The first students from the BDes (Hons) Digital Culture at the Glasgow School of Art graduated in July 2015 and the first Degree Show ran from 13-20th June 2015.
Students from the Glasgow School of Art Digital Culture programme have been invited to respond to the term “culture” through discrete, projected interventions within the context of CCA. In these temporary installation works, which take place over three evenings, students consider the cultural and architectural context of the CCA space, producing compelling experimental and responsive artworks using projection-mapping and realtime feedback.
Brendan Dawes’ lecture at the Glasgow School of Art attracted a full house. Glasgow School of Art staff, undergrad, postgrad, and research students enjoyed his inspirational, informative and highly entertaining lecture. Brendan showed a diverse range of projects and shared his playful approach to generating and realising his highly innovative ideas.
The theme of this project is ‘awareness’ and the focus is on meaning, execution, and critical reasoning. It is a rapid project that requires research, development and realisation within a very short timescale. Students are introduced to audio input and computer vision techniques using webcams, Kinects, and TSPS, and how these can be sensed and used in the Processing environment.
Working independently, students create a meaningful, visually engaging site-specific projection map. Using mapping technology they create a dynamic digital projection made of animated texts to create an engaging experience for the viewer in an attempt to blur the barrier between the virtual and the real world, conveying as the title suggests, the sense that the walls of the building have come alive. This provides an opportunity to create a thrilling visionary path between real architecture and virtual stories through digitally augmenting the building with multiple layers of video filmed over several days.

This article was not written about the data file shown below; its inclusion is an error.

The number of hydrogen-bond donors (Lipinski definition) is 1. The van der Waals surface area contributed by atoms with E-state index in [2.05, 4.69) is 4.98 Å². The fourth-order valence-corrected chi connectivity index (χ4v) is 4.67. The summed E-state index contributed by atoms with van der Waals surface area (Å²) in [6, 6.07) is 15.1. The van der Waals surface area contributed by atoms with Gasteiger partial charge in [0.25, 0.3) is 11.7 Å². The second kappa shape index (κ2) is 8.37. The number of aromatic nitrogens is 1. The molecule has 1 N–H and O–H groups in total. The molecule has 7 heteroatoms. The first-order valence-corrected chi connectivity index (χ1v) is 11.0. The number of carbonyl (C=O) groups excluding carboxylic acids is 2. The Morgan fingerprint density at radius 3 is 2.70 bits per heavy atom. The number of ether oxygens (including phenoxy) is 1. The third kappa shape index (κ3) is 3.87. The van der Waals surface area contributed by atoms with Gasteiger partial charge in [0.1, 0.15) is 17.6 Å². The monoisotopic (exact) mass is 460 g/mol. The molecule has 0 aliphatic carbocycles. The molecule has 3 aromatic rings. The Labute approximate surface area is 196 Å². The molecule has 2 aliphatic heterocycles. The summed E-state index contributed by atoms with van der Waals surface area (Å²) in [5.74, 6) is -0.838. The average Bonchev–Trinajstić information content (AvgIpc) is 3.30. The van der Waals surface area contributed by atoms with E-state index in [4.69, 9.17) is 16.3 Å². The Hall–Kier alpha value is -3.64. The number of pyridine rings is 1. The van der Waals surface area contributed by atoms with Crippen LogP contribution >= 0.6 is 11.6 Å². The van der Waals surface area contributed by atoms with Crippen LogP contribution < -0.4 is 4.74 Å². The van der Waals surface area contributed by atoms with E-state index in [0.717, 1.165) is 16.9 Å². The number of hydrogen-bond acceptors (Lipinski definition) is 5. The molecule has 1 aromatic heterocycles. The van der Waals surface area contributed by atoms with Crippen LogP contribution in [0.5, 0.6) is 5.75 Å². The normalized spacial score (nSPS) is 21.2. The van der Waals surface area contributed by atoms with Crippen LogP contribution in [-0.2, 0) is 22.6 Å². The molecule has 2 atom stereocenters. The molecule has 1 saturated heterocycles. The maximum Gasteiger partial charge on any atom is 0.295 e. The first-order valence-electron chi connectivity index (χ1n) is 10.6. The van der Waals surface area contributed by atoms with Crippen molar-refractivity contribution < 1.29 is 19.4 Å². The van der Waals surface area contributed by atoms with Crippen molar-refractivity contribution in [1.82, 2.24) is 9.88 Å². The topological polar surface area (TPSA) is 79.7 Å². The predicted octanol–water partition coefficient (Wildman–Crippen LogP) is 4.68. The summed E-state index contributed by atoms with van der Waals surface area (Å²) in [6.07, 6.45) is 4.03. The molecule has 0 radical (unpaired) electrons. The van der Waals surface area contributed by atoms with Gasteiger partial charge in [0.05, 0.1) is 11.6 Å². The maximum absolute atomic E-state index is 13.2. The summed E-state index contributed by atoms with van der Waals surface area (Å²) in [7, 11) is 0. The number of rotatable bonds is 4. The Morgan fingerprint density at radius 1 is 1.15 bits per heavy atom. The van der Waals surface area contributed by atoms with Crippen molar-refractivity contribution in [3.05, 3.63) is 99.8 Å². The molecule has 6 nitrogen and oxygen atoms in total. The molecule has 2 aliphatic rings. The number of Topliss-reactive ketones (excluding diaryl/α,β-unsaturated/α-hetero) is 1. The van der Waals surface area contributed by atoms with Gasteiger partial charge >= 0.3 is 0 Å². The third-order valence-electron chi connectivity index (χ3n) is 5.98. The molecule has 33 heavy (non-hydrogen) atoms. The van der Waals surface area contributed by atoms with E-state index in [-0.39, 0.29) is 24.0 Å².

Students worked independently to create a meaningful projection-mapped sculpture. They build physical sculpture elements using prepared boxes, simple furniture, found objects. These could be assembled as a floor-based piece, hanging piece, or wall piece. The idea is to use objects as bare projection surfaces so either white or light-coloured objects should be used. The projections could both add to the surface of the objects and highlight around objects.
In this project, students explore the domain of mobile application development using the Livecode platform. Mobile application development allows access to specific sensors and modes of operation detecting motion, acceleration, rotation, heading and location. Mobilespecific controls for accessing network resources and APIs, panning and controlling images, accessing cameras and prebuilt UI elements are also available for experimentation and implementation. Students are encouraged to employ an experimental approach with an aim to produce an engaging artisticallydriven response.
This year two motion graphics project combined typography with motion. Students were asked to consider patterns and rhythms created by motion visual language and the message contained within words and images. They also had to take into consideration the filmic conventions, such as, editing, transitions, lighting, focus, and camera angles utilised in their earlier Screen Language project.
This project introduced students to coding using Processing. This was the first project that required students to apply procedural thinking and creative coding practice to develop a series of three engaging procedural visual artworks using Processing.
Calum used digital technology to produce an update of traditional Scottish cornicing by combining social, political and economic data, with bespoke data visualization software and an artist built CNC milling machine.